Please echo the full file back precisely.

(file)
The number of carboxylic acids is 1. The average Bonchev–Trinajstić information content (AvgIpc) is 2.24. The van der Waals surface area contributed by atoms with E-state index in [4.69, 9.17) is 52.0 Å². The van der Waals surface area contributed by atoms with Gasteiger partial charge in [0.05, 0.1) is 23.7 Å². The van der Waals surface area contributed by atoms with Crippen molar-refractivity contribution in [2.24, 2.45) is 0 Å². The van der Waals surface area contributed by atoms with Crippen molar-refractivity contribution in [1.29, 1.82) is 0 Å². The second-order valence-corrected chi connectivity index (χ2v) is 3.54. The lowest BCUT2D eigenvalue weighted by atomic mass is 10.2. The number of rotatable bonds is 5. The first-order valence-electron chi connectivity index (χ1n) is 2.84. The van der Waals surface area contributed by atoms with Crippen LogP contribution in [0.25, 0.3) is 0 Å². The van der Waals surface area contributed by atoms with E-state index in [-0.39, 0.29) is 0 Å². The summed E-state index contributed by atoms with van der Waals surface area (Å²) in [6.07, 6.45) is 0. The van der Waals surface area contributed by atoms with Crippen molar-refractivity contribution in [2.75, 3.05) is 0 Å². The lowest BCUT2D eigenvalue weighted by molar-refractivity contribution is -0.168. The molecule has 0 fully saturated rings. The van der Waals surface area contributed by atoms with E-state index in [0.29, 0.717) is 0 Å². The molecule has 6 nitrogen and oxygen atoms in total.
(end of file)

The number of carboxylic acids is 1. The average Bonchev–Trinajstić information content (AvgIpc) is 2.24. The van der Waals surface area contributed by atoms with E-state index in [4.69, 9.17) is 52.0 Å². The van der Waals surface area contributed by atoms with Gasteiger partial charge in [0.05, 0.1) is 23.7 Å². The van der Waals surface area contributed by atoms with Crippen molar-refractivity contribution in [2.24, 2.45) is 0 Å². The van der Waals surface area contributed by atoms with Crippen molar-refractivity contribution in [1.29, 1.82) is 0 Å². The second-order valence-corrected chi connectivity index (χ2v) is 3.54. The lowest BCUT2D eigenvalue weighted by atomic mass is 10.2. The number of rotatable bonds is 5. The first-order valence-electron chi connectivity index (χ1n) is 2.84. The van der Waals surface area contributed by atoms with Crippen LogP contribution in [0.25, 0.3) is 0 Å². The van der Waals surface area contributed by atoms with E-state index in [-0.39, 0.29) is 0 Å². The summed E-state index contributed by atoms with van der Waals surface area (Å²) in [6.07, 6.45) is 0. The van der Waals surface area contributed by atoms with Crippen molar-refractivity contribution in [2.75, 3.05) is 0 Å². The lowest BCUT2D eigenvalue weighted by molar-refractivity contribution is -0.168. The molecule has 0 fully saturated rings. The van der Waals surface area contributed by atoms with E-state index in [0.29, 0.717) is 0 Å². The molecule has 6 nitrogen and oxygen atoms in total.